A second behavior experienced by PTSD sufferers is a sense of hyper-alertness or hyper-vigilance. “Being on guard, being on edge,” was how Weiss described this behavior. “You see that with our veteran’s population, and it’s more profound with the younger guys [coming back from combat.]” Insomnia, irritability, and an out-of-control sense of suspicion often accompany such hyper-vigilance. “They have trouble sleeping, there are more irritability and anger issues,” Weiss said. “They feel like that if they go out in public, they’re scanning for anybody who looks dangerous. They’re even planning an escape route if they do go to a restaurant -- they have to plan and figure out how they’re going to get out if they need to, and they always have their backs to the wall.”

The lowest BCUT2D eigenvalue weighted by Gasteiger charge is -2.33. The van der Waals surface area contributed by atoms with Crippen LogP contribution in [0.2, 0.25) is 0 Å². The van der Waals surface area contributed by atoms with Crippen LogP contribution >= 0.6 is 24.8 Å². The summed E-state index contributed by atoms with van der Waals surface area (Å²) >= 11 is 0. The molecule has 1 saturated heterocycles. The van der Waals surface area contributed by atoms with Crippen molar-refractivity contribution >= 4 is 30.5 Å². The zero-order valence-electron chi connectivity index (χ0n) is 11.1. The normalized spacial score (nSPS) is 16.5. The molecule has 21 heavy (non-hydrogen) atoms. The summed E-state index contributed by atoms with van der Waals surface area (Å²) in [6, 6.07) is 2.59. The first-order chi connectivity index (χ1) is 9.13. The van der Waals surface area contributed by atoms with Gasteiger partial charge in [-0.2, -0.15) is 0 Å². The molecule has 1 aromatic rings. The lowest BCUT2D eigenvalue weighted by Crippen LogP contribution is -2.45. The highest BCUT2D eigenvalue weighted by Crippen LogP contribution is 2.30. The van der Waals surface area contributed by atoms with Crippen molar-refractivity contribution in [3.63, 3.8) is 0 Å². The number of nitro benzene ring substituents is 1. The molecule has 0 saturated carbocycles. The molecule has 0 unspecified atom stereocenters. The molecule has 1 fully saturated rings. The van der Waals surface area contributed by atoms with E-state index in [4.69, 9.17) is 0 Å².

Avoidant behavior is a third symptom that is manifested by people with PTSD. “They’re not real keen on coming in and talking about things,” Weiss said of many of the military veterans affected by PTSD. “And they feel like they don’t want to be re-experiencing these things through telling [their] stories.” Avoidance on the part of individuals with PTSD can also manifest itself in the form of alcohol and drug abuse. We have a lot of veterans with what are known as co-morbid conditions like drug and alcohol or substance abuse problems,” Weiss said. “That’s really a form of avoidance. That’s a self-medicating type of activity that basically helps people to numb their emotions so that they don’t have to deal with what they’re dealing with.”